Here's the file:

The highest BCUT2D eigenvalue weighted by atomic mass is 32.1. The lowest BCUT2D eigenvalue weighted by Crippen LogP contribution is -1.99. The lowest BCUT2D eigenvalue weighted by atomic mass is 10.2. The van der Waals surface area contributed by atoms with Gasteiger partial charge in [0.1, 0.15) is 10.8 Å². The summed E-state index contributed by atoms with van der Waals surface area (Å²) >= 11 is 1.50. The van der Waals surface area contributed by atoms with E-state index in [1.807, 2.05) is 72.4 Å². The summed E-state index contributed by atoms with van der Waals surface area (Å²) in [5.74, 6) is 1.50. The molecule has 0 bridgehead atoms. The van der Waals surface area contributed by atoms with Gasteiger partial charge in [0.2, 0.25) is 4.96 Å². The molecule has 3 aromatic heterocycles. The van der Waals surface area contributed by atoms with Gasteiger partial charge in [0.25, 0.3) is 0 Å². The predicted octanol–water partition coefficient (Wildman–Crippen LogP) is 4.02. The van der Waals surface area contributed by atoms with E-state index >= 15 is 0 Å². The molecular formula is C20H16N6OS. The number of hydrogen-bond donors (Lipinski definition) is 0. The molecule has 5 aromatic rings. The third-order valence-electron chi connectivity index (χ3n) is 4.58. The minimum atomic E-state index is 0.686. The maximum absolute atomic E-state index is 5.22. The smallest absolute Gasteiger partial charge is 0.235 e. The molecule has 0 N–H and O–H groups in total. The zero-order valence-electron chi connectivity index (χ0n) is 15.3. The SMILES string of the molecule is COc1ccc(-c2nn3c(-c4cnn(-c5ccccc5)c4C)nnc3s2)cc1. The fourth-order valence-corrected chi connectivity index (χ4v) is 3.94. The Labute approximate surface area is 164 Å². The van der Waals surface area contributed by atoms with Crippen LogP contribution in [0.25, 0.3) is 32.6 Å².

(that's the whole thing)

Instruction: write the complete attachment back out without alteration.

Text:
The highest BCUT2D eigenvalue weighted by atomic mass is 32.1. The lowest BCUT2D eigenvalue weighted by Crippen LogP contribution is -1.99. The lowest BCUT2D eigenvalue weighted by atomic mass is 10.2. The van der Waals surface area contributed by atoms with Gasteiger partial charge in [0.1, 0.15) is 10.8 Å². The summed E-state index contributed by atoms with van der Waals surface area (Å²) >= 11 is 1.50. The van der Waals surface area contributed by atoms with E-state index in [1.807, 2.05) is 72.4 Å². The summed E-state index contributed by atoms with van der Waals surface area (Å²) in [5.74, 6) is 1.50. The molecule has 0 bridgehead atoms. The van der Waals surface area contributed by atoms with Gasteiger partial charge in [0.2, 0.25) is 4.96 Å². The molecule has 3 aromatic heterocycles. The van der Waals surface area contributed by atoms with Gasteiger partial charge in [0.25, 0.3) is 0 Å². The predicted octanol–water partition coefficient (Wildman–Crippen LogP) is 4.02. The van der Waals surface area contributed by atoms with E-state index >= 15 is 0 Å². The molecular formula is C20H16N6OS. The number of hydrogen-bond donors (Lipinski definition) is 0. The molecule has 5 aromatic rings. The third-order valence-electron chi connectivity index (χ3n) is 4.58. The minimum atomic E-state index is 0.686. The maximum absolute atomic E-state index is 5.22. The smallest absolute Gasteiger partial charge is 0.235 e. The molecule has 0 N–H and O–H groups in total. The zero-order valence-electron chi connectivity index (χ0n) is 15.3. The SMILES string of the molecule is COc1ccc(-c2nn3c(-c4cnn(-c5ccccc5)c4C)nnc3s2)cc1. The fourth-order valence-corrected chi connectivity index (χ4v) is 3.94. The Labute approximate surface area is 164 Å². The van der Waals surface area contributed by atoms with Crippen LogP contribution in [0.25, 0.3) is 32.6 Å².